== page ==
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Stage 773’s Comedy Ensemble Unlikely Company Finds Their Footing in Farce

Photos courtesy of Unlikely Company

Unlikely Company’s talented ensemble finds both the humor and the melody in adult life, urging us to laugh at our own indulgent banality.


Unlikely Company
Director: Brian Posen
City: Chicago, IL
Venue: Stage 773
Date: 2016-07

In their summer residency in the Box Theatre at Stage 773, the sketch comedy ensemble Unlikely Company mines the gross, banal, and even absurd in Chicago life. Vibrant choreography and exuberant music set Unlikely Company aside from other comedy ensembles, but they find their surest footing in absurdist farce.

Unlikely Company’s latest show features sketches that range from musical parodies to topical news sketches to one-punch set pieces. Buoyed by enthusiastic physicality, the six-person ensemble embraces its self-proclaimed opening philosophy -- Fuck it! -- taking risks that include a sketch on gun control that misfires and a brief but hilarious wordless interlude of physical comedy from standout Liam Gallogly.

The sketches that work best feature Gallogly and fellow ensemble members Katie Nixon and Mollie Rehner. All three share a confident, controlled physical presence and impressive musical chops. Gallogly’s long-limbed gawkiness convincingly embodies characters ranging from an embarrassed teen explaining sex to his over-eager parents to an absurdist crab scuttling silently across the stage. Where Gallogly excels in physical comedy, Nixon and Rehner ground their solo sketches in the emotional beat of their characters, whether the unwarranted self-confidence of Rehner’s would-be balladeer or the misanthropic frustration of Nixon’s ditty on singledom.

Unlikely Company taps into its most powerful ensemble alchemy when they showcase their superb musical comedy. Mixing genre and farcical content, Unlikely Company performs everything from a country song celebrating the all-too-comfortable grossness of couples (exploiting the vulgarity of shared bodily functions) to a self-indulgent synth pop song about giving up (using Michael Bay’s film career as a hilarious parallel -- Armageddon was a good film!).

The ensemble’s trio of women combine forces to sing-shout a faux-feminist punk anthem about banishing bras and a rhythmic celebration of wearing leggings as pants (complete with requisite comedic commitment to camel toe). Like the other songs throughout their performance, these musical numbers are a delightful combination of mundane thoughts, banal experiences, and a sophisticated musical sensibility. Coupled with joyous choreography, Unlikely Company is at its best -- solo or ensemble -- when accompanied by music. It’s hard not to laugh even when the cast is just dancing along to incidental music.

And yet, the show stumbles when it trades in music for set pieces. Only a joke reimagining Chicago’s striking teachers at a bowling alley really succeeds, relying on the scene’s built in pun to carry the joke. Like their strongest songs, this sketch combines the banality of bowling with the now familiar refrain of Chicago’s striking public school teachers. It manages to point to the absurdity of Chicago’s politics without underlining it for the audience -- a sketch both Chicago-natives and visitors to Chicago can chuckle at.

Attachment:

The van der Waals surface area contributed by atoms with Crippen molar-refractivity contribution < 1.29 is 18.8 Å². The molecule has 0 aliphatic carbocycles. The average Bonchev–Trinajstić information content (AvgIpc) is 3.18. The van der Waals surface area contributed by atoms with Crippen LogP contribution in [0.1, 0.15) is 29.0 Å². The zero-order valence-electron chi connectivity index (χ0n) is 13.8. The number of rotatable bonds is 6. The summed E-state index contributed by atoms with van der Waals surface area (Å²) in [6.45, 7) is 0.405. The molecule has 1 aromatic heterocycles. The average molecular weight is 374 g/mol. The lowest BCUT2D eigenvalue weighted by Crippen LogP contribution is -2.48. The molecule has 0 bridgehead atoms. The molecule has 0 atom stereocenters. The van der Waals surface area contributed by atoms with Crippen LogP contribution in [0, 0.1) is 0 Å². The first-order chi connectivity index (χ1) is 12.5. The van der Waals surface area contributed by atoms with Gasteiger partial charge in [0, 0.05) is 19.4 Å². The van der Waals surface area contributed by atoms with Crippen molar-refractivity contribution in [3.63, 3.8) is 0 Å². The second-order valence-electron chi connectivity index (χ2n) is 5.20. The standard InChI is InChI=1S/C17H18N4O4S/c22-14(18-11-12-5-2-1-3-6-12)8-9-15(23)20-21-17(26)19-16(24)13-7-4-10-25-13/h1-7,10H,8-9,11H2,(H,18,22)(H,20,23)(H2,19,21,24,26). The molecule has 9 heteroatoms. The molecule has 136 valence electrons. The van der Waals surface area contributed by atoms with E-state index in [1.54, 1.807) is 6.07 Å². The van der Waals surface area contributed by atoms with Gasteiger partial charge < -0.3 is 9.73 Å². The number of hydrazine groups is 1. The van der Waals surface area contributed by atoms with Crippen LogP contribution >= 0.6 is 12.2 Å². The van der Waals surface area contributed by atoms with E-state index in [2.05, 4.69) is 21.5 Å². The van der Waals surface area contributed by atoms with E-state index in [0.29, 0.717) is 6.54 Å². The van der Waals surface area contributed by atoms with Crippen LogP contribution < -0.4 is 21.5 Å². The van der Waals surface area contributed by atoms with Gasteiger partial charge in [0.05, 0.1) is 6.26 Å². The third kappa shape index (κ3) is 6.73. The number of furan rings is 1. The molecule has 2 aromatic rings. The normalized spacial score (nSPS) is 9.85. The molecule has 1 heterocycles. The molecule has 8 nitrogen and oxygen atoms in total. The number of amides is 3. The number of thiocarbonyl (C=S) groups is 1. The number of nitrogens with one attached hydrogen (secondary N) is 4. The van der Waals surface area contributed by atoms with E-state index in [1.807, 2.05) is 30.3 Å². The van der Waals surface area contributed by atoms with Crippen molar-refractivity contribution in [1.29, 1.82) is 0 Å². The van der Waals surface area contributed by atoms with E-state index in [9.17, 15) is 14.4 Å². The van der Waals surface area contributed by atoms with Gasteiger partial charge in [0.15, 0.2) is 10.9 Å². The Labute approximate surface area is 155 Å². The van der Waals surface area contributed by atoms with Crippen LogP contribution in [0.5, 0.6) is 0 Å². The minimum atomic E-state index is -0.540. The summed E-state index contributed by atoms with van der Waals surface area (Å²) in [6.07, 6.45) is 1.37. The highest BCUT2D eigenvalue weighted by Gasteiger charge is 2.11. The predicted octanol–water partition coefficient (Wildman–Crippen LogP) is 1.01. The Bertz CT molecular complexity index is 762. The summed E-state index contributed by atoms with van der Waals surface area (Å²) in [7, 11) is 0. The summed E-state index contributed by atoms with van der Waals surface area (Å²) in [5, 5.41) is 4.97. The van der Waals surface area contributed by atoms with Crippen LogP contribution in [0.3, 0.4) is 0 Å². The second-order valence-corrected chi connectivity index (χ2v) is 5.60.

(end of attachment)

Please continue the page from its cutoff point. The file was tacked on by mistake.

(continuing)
After a rough and heartbreaking week (and summer) of tragic news around the world, however, the ensembles’ two most topical sketches proved dull and underwhelming. In “Good News”, the opening sketch of the show, newscasters (played convincingly by Nixon and Rehner) enthusiastically recount the good news of the day, throwing it out to reporters in the field for sports and weather. But where the sketch could become a sharp commentary on the onslaught of the “bad” news we seem to be inundated with these days, the jokes turn towards individual idiosyncrasy and bawdy, self-deprecating humor. Perhaps the sketch felt tone deaf given its place in my own news cycle, but it seemed like a missed opportunity to skewer either the kind of news that seems “good” compared to 2016’s relentless headlines, or the kind of self-indulgence it takes for someone to ignore the bad news.

Similarly, the ensemble’s take on gun control seriously misfired. Compared to the sharp brevity of the bowling teachers sketch, it sprawled pointlessly. Nixon and Ryan Kappmeyer play scientists investigating politicians’ reactions to the words “gun” and “control”. The rest of the sketch proceeds too obviously from there, as the politicians faithfully repeat each word individually but devolve into confusion and absurd paroxysms to avoid actually saying “gun control”. Despite Nixon’s scientist’s admirably snide curiosity, the sketch relies on quick cuts to cast members’ physicality. While their stage presence works elsewhere in the show, here, it falls short as the butt of the joke. Even the most dedicated bodily contortions can’t save this sketch. It’s a feel-good nod to the current political climate in the United States, offering obvious observation, but no new insight. Again, it feels like a missed opportunity for a tighter, sharper take on the gun control stalemate, particularly against the background of Chicago’s own swelling gun violence.

Still, Unlike Company’s talented ensemble finds both the humor and the melody in adult life, urging us to laugh at our own indulgent banality. If the show stumbles, the cast’s palpable enthusiasm frequently carries them through. Brian Posen’s excellent direction and sketch-stealing turn as a disgruntled piano man keep the show tight and fast-paced. At their best, Unlikely Company provides an exuberant evening of comic relief.

Unlikely Company will be playing at Stage 773 on Fridays at 10:30PM through the end of July.

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